NIH discovers drainage system in brain

Researchers at the National Institutes of Health have confirmed the existence of a drainage system in the human brain.

“We literally watched people’s brains drain fluid into these vessels,” said Dr. Daniel S. Reich a researcher at the NIH’s National Institute of Neurological Disorders and Stroke (NINDS) and the senior author of the study. “We hope that our results provide new insights to a variety of neurological disorders.”

Reich explained that his research team discovered the brain had vessels that are part of the body’s lymphatic system. The lymphatic system is designed to drain waste and fight infections by distributing white blood cells to various parts of the body.

“What we saw was a network of small vessels that are sitting inside the protective membrane of the brain,” Reich said. “They ran alongside blood vessels and our method did not allow us to follow them into the neck which is where they drain but we were able to verify their presence in a human being.”

Prior to the release of the study, Reich said the medical community had seen a similar system in the brain of a mouse through MRI-imaging techniques. He explained hearing of a mouse study at a conference motivated his research team to look for a similar system in the human brain.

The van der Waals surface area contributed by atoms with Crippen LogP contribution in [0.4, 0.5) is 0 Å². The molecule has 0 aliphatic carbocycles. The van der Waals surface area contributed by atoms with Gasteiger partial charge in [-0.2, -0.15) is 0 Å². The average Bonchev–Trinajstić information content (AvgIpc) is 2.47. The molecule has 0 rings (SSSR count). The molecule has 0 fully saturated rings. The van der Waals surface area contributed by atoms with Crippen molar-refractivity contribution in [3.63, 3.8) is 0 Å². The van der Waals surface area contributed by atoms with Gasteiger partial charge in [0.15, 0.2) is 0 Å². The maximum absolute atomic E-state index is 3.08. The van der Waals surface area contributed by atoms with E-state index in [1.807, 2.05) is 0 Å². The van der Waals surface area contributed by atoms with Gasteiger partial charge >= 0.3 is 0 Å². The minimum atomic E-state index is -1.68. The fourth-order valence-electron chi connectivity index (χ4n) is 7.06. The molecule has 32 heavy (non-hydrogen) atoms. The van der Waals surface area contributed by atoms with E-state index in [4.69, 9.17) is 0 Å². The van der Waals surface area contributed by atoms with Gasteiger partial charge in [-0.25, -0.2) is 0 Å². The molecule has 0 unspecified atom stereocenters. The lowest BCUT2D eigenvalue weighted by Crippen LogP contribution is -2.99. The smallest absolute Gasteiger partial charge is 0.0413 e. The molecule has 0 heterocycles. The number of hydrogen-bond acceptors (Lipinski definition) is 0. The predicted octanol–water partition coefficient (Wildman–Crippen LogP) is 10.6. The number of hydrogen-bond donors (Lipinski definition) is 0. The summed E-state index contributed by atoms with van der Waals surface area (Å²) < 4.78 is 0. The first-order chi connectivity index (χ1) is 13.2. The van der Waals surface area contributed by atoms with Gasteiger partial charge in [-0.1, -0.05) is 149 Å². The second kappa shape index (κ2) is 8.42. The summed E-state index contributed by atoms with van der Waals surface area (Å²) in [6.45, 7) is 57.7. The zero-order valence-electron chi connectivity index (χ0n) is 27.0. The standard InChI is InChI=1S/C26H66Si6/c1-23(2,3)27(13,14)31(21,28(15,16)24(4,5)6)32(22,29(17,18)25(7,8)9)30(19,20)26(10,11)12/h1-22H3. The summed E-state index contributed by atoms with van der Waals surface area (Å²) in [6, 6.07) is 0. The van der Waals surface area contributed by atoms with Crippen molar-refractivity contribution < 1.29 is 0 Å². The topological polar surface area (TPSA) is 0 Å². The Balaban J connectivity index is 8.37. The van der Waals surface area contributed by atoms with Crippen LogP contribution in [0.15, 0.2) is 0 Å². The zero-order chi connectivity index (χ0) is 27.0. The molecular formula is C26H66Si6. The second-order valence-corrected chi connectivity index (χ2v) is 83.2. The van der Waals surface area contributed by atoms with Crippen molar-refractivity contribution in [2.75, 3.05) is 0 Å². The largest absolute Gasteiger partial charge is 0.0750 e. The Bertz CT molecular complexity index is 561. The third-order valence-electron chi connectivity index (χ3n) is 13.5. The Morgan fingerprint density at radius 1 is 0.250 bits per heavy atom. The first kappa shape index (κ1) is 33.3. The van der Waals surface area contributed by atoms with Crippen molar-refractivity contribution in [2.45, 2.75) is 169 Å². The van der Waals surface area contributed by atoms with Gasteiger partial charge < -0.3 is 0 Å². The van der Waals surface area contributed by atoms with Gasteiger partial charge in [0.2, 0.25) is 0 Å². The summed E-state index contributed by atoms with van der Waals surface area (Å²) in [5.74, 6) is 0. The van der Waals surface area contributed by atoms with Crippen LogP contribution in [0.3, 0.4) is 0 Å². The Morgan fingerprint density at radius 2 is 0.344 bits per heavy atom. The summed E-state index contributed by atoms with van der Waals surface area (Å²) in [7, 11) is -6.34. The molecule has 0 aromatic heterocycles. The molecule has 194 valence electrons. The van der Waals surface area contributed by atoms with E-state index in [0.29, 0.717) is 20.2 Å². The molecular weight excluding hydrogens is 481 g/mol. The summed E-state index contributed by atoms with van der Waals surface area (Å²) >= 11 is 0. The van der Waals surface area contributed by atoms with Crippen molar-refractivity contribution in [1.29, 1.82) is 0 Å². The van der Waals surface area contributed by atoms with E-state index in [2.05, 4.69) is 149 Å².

The study selected five healthy individuals for brain imaging. The participants were injected with a magnetic dye designed to light up blood vessels when scanned with an MRI machine. The dye is also used in brain imaging to visualize the extent of diseases such as multiple sclerosis.

“For this particular study we were developing a method so we wanted to look at healthy people,” Reich said. “If we didn’t see anything in about five people, then we were barking up the wrong tree.”

Reich said two major limitations affected the conclusions of his findings.

“The first is that we didn’t study any disease process in particular, and second, the ability to image the function of these vessels or their potential dysfunction in disease,” he said. “Our work was focused on structure not function.”

The discovery, according to Reich, has the potential to make significant contributions to studying brain-related diseases.

“The connection between the brain and immune system of the body intuitively has to be important for the development of disease,” Reich said. “We’re hopeful that the work we’ve done will open the possibility of studying that in detail.”

“These results could fundamentally change the way we think about how the brain and immune system interrelate,” said Dr. Walter J. Koroshetz, director of NINDS. 


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